I pinched off the wrong leaves a few years ago & was a disaster for my tomatoes. Now I only pinch off the old ones on the bottom. I also used to get black spots when I started until I put a Tums in the hole with the plant for calcium. Now I can get calcium in the starter plant food. Thank you for all of the great advise & the tomato book above.
  • Lorna Stone Lorna Stone on May 17, 2014
    Yes I not only have heard about it but use it all the time. The trick is to not let any 'sucker' branches grow on your plant. They are the ones that start growing in the 'v' of the branch and leaf You can also find out just how to do it if you widen your search on the web
  • Londa Barth Fulton Londa Barth Fulton on May 17, 2014
    If you look a commercial tomato farms they leave the plants pretty much alone until harvest. I take my cue from them. I use shredded paper I get from business (they will give it free so that they don't have to pay for disposal) to lay a thick layer on the ground. I try to keep it at least 6 inches deep all season. I Don't cage my tomatoes (farmers don't) and I have no issue with tomato worms. I get lovely tomatoes without pesticides. The paper mulches into the ground and helps keep moisture.
    • Pamela Knott Pamela Knott on May 27, 2014
      @Londa Barth Fulton Good idea! I have a waste can full of shredded paper sitting right next to me!
  • Jan318895 Jan318895 on May 17, 2014
    I only strip my toms at the end of season, so the toms can ripen, probably end of September
  • Irish53 Irish53 on May 17, 2014
    Yes they were fine.This is something I have done for over 30 years to rid the plants of pest.You are making a tea of the tobacco to spray on the plants not soaking the in it. There is a difference when you touch plants after smoking you are leaving the tar on the plant so there is a constant amount being absorbed by the plant. I use two cigarettes for a gallon of water. I strain out the tobacco . When you constantly smoke near the plants you were giving the plants a much larger dose of nicotine. Check out Jerry Baker. He has a lot of natural recipes for getting rid of all kid of pest.
    • Dianne Johnson Dianne Johnson on May 18, 2014
      @Irish53 So good to know! I got so paranoid about my plants and I couldn't figure out why they were dying! I was so discouraged when I found out what was doing it that I gave up growing tomatoes for now.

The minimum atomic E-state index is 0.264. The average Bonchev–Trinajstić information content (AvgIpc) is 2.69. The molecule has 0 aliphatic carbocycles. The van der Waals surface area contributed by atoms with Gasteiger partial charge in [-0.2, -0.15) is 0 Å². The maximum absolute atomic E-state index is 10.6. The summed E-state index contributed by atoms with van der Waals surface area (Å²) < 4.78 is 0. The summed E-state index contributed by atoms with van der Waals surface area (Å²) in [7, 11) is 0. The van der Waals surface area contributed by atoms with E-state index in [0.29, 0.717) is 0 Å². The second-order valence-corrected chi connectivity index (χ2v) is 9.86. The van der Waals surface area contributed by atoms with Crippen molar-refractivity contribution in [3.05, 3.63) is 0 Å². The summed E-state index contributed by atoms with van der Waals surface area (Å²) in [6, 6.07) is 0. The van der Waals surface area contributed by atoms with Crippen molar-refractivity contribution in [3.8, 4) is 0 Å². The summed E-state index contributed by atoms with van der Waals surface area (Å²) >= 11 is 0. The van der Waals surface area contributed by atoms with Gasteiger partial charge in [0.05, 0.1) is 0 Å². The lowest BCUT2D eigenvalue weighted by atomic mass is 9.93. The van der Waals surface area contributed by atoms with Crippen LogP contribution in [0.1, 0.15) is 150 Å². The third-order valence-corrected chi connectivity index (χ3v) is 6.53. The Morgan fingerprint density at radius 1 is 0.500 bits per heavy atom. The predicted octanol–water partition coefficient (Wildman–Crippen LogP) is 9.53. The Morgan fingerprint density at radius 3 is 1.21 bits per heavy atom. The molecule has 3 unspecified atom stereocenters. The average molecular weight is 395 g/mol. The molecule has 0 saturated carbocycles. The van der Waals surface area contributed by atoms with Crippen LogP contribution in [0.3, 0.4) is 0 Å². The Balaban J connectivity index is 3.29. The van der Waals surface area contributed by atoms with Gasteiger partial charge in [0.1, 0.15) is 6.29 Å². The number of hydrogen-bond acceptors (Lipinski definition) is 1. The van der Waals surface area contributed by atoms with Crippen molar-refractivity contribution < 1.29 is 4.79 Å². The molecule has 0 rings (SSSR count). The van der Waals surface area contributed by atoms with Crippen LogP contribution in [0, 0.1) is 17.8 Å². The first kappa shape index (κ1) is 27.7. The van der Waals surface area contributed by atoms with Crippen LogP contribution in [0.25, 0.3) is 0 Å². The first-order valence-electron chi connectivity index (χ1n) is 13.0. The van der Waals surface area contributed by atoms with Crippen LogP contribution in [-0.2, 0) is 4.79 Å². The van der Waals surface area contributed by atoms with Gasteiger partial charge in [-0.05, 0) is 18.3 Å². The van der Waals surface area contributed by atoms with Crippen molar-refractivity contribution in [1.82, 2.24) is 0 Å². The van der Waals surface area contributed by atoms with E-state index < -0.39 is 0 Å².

• Irish53 Irish53 on May 17, 2014
    I feel so bad for you I hate people who just can't put the butt out and take it with them to throw out later. They are just so heavy. I have a elementary school for my back yard. People walk their dogs in what they think is the part of the playground the kids don't use. If I get to catch them I ask them to smile for the camera. I remind them they are not to have dogs on the school property.
    • Dianne Johnson Dianne Johnson on May 18, 2014
      @Irish53 My father was in the service and I learned to "field strip" a cigarette. Break off the filter! The rest will dissolve. The filter goes in my pocket. Can't tell you many of those suckers have gone through the washer!!
  • June Flores June Flores on May 17, 2014
    I have cut the leaves off my tomato plants for years and have always had bumper crops. The trick is to cut off the branches and leaves that are non-bearing. You can tell which ones are full of buds and which ones are just leafy. You don't cut the leaves and branches until they have set fruit but you do need to take off the suckers from the start.
  • Hilliriah Jacobs Hilliriah Jacobs on May 23, 2014
    iv'e just started planting tomatoes i thought i was sowing cucumbers then i saw tomato trees i was shocked. is it compulsary to transplant, because i have not,they are in an old barrow iv'e already seen flowers blooming
    • Catherine Smith Catherine Smith on May 26, 2014
      @Hilliriah Jacobs Unless their in a location that's not going to work for you, just leave them alone and let them grow.
  • Pamela Knott Pamela Knott on May 27, 2014
    Here's another question. I use a piece of fence to make a cage around my tomatoes. But that puts the center stem in the center of the cage. I see other people's plants vining up the cage, in and out through the wire. Should I have the stem closer to the edge of the plant so I can thread it through?